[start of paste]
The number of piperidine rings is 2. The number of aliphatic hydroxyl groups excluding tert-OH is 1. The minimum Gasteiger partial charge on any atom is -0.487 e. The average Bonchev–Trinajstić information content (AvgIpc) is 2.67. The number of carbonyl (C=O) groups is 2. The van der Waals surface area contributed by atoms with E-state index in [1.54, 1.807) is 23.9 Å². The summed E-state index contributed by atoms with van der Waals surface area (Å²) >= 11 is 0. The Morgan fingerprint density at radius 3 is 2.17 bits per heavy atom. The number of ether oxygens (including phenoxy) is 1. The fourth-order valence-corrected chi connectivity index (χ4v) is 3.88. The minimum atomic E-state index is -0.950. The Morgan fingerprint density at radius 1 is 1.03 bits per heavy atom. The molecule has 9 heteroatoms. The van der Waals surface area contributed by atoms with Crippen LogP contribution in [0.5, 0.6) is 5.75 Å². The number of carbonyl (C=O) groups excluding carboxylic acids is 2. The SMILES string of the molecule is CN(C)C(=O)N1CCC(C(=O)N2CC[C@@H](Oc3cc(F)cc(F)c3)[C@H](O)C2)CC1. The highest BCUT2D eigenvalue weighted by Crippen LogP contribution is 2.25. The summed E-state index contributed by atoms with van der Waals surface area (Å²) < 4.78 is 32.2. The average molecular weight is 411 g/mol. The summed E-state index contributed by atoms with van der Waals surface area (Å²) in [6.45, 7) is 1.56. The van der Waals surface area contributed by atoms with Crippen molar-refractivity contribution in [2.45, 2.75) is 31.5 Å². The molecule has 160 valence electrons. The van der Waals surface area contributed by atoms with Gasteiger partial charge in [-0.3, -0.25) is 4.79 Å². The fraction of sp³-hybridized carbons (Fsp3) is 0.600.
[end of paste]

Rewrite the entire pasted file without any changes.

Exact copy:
The number of piperidine rings is 2. The number of aliphatic hydroxyl groups excluding tert-OH is 1. The minimum Gasteiger partial charge on any atom is -0.487 e. The average Bonchev–Trinajstić information content (AvgIpc) is 2.67. The number of carbonyl (C=O) groups is 2. The van der Waals surface area contributed by atoms with E-state index in [1.54, 1.807) is 23.9 Å². The summed E-state index contributed by atoms with van der Waals surface area (Å²) >= 11 is 0. The Morgan fingerprint density at radius 3 is 2.17 bits per heavy atom. The number of ether oxygens (including phenoxy) is 1. The fourth-order valence-corrected chi connectivity index (χ4v) is 3.88. The minimum atomic E-state index is -0.950. The Morgan fingerprint density at radius 1 is 1.03 bits per heavy atom. The molecule has 9 heteroatoms. The van der Waals surface area contributed by atoms with Crippen LogP contribution in [0.5, 0.6) is 5.75 Å². The number of carbonyl (C=O) groups excluding carboxylic acids is 2. The SMILES string of the molecule is CN(C)C(=O)N1CCC(C(=O)N2CC[C@@H](Oc3cc(F)cc(F)c3)[C@H](O)C2)CC1. The highest BCUT2D eigenvalue weighted by Crippen LogP contribution is 2.25. The summed E-state index contributed by atoms with van der Waals surface area (Å²) < 4.78 is 32.2. The average molecular weight is 411 g/mol. The summed E-state index contributed by atoms with van der Waals surface area (Å²) in [6.45, 7) is 1.56. The van der Waals surface area contributed by atoms with Crippen molar-refractivity contribution in [2.45, 2.75) is 31.5 Å². The molecule has 160 valence electrons. The van der Waals surface area contributed by atoms with Gasteiger partial charge in [-0.3, -0.25) is 4.79 Å². The fraction of sp³-hybridized carbons (Fsp3) is 0.600.